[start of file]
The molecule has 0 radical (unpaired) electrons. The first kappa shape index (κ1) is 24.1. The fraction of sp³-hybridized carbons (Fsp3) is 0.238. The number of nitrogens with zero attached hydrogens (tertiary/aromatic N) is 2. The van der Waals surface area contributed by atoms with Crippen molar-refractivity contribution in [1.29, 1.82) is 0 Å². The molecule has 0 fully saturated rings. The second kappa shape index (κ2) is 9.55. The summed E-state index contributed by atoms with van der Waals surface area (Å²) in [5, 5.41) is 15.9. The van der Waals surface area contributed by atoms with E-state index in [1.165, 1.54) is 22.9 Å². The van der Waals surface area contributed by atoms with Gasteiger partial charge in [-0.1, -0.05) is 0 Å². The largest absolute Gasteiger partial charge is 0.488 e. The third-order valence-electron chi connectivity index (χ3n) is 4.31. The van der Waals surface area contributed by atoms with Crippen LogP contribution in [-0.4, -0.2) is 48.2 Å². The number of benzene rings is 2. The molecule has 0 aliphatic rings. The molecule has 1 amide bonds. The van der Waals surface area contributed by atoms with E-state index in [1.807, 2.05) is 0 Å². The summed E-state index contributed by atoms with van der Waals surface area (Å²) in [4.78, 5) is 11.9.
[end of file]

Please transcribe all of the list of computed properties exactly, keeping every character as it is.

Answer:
The molecule has 0 radical (unpaired) electrons. The first kappa shape index (κ1) is 24.1. The fraction of sp³-hybridized carbons (Fsp3) is 0.238. The number of nitrogens with zero attached hydrogens (tertiary/aromatic N) is 2. The van der Waals surface area contributed by atoms with Crippen molar-refractivity contribution in [1.29, 1.82) is 0 Å². The molecule has 0 fully saturated rings. The second kappa shape index (κ2) is 9.55. The summed E-state index contributed by atoms with van der Waals surface area (Å²) in [5, 5.41) is 15.9. The van der Waals surface area contributed by atoms with E-state index in [1.165, 1.54) is 22.9 Å². The van der Waals surface area contributed by atoms with Gasteiger partial charge in [-0.1, -0.05) is 0 Å². The largest absolute Gasteiger partial charge is 0.488 e. The third-order valence-electron chi connectivity index (χ3n) is 4.31. The van der Waals surface area contributed by atoms with Crippen LogP contribution in [-0.4, -0.2) is 48.2 Å². The number of benzene rings is 2. The molecule has 0 aliphatic rings. The molecule has 1 amide bonds. The van der Waals surface area contributed by atoms with E-state index in [1.807, 2.05) is 0 Å². The summed E-state index contributed by atoms with van der Waals surface area (Å²) in [4.78, 5) is 11.9.